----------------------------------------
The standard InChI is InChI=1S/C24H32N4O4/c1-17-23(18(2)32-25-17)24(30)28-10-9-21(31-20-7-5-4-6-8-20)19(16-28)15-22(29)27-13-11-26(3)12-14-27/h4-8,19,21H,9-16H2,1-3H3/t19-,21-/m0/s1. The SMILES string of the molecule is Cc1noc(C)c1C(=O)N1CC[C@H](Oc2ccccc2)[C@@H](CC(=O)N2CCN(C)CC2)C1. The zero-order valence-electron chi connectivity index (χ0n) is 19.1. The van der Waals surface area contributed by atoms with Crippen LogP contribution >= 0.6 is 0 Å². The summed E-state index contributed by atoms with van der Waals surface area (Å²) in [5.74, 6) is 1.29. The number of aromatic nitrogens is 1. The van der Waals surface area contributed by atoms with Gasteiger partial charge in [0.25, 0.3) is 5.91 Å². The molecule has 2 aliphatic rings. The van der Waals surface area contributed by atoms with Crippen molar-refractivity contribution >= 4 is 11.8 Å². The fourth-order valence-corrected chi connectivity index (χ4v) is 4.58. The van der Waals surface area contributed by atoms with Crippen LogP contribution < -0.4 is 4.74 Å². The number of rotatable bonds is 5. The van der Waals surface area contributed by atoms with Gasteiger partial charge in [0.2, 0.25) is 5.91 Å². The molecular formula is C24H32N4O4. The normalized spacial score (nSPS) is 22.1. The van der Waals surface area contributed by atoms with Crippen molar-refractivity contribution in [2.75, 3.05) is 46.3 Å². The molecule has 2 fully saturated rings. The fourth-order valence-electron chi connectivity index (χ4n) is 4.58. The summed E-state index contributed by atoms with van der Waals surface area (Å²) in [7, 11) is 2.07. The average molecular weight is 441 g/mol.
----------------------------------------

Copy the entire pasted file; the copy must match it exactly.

The standard InChI is InChI=1S/C24H32N4O4/c1-17-23(18(2)32-25-17)24(30)28-10-9-21(31-20-7-5-4-6-8-20)19(16-28)15-22(29)27-13-11-26(3)12-14-27/h4-8,19,21H,9-16H2,1-3H3/t19-,21-/m0/s1. The SMILES string of the molecule is Cc1noc(C)c1C(=O)N1CC[C@H](Oc2ccccc2)[C@@H](CC(=O)N2CCN(C)CC2)C1. The zero-order valence-electron chi connectivity index (χ0n) is 19.1. The van der Waals surface area contributed by atoms with Crippen LogP contribution >= 0.6 is 0 Å². The summed E-state index contributed by atoms with van der Waals surface area (Å²) in [5.74, 6) is 1.29. The number of aromatic nitrogens is 1. The van der Waals surface area contributed by atoms with Gasteiger partial charge in [0.25, 0.3) is 5.91 Å². The molecule has 2 aliphatic rings. The van der Waals surface area contributed by atoms with Crippen molar-refractivity contribution >= 4 is 11.8 Å². The fourth-order valence-corrected chi connectivity index (χ4v) is 4.58. The van der Waals surface area contributed by atoms with Crippen LogP contribution < -0.4 is 4.74 Å². The number of rotatable bonds is 5. The van der Waals surface area contributed by atoms with Gasteiger partial charge in [0.2, 0.25) is 5.91 Å². The molecular formula is C24H32N4O4. The normalized spacial score (nSPS) is 22.1. The van der Waals surface area contributed by atoms with Crippen molar-refractivity contribution in [2.75, 3.05) is 46.3 Å². The molecule has 2 fully saturated rings. The fourth-order valence-electron chi connectivity index (χ4n) is 4.58. The summed E-state index contributed by atoms with van der Waals surface area (Å²) in [7, 11) is 2.07. The average molecular weight is 441 g/mol.